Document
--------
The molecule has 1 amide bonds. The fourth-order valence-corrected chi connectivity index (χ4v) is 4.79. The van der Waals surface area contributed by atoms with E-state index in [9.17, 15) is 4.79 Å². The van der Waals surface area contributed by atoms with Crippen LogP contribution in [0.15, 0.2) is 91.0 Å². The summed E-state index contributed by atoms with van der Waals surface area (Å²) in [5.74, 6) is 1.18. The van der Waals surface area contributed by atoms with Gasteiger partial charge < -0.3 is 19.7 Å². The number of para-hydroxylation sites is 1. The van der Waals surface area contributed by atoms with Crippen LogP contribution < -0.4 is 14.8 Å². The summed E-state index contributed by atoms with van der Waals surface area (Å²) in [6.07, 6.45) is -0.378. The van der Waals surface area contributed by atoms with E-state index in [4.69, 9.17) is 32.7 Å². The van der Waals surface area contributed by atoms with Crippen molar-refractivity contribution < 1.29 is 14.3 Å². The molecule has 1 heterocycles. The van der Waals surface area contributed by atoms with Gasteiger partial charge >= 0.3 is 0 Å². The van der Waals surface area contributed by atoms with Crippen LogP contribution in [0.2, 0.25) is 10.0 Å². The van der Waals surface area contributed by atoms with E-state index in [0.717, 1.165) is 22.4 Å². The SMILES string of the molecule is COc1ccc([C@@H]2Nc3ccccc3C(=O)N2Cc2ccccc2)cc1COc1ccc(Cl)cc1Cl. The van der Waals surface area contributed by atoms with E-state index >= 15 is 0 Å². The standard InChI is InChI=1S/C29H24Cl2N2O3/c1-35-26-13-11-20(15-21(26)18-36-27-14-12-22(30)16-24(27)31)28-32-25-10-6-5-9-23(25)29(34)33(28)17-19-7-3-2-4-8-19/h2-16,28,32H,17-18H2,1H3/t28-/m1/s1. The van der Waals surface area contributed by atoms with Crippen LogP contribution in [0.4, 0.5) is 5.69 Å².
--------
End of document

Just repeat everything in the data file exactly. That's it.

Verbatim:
The molecule has 1 amide bonds. The fourth-order valence-corrected chi connectivity index (χ4v) is 4.79. The van der Waals surface area contributed by atoms with E-state index in [9.17, 15) is 4.79 Å². The van der Waals surface area contributed by atoms with Crippen LogP contribution in [0.15, 0.2) is 91.0 Å². The summed E-state index contributed by atoms with van der Waals surface area (Å²) in [5.74, 6) is 1.18. The van der Waals surface area contributed by atoms with Gasteiger partial charge < -0.3 is 19.7 Å². The number of para-hydroxylation sites is 1. The van der Waals surface area contributed by atoms with Crippen LogP contribution < -0.4 is 14.8 Å². The summed E-state index contributed by atoms with van der Waals surface area (Å²) in [6.07, 6.45) is -0.378. The van der Waals surface area contributed by atoms with E-state index in [4.69, 9.17) is 32.7 Å². The van der Waals surface area contributed by atoms with Crippen molar-refractivity contribution < 1.29 is 14.3 Å². The molecule has 1 heterocycles. The van der Waals surface area contributed by atoms with Gasteiger partial charge >= 0.3 is 0 Å². The van der Waals surface area contributed by atoms with Crippen LogP contribution in [0.2, 0.25) is 10.0 Å². The van der Waals surface area contributed by atoms with E-state index in [0.717, 1.165) is 22.4 Å². The SMILES string of the molecule is COc1ccc([C@@H]2Nc3ccccc3C(=O)N2Cc2ccccc2)cc1COc1ccc(Cl)cc1Cl. The van der Waals surface area contributed by atoms with E-state index >= 15 is 0 Å². The standard InChI is InChI=1S/C29H24Cl2N2O3/c1-35-26-13-11-20(15-21(26)18-36-27-14-12-22(30)16-24(27)31)28-32-25-10-6-5-9-23(25)29(34)33(28)17-19-7-3-2-4-8-19/h2-16,28,32H,17-18H2,1H3/t28-/m1/s1. The van der Waals surface area contributed by atoms with Crippen LogP contribution in [0.4, 0.5) is 5.69 Å².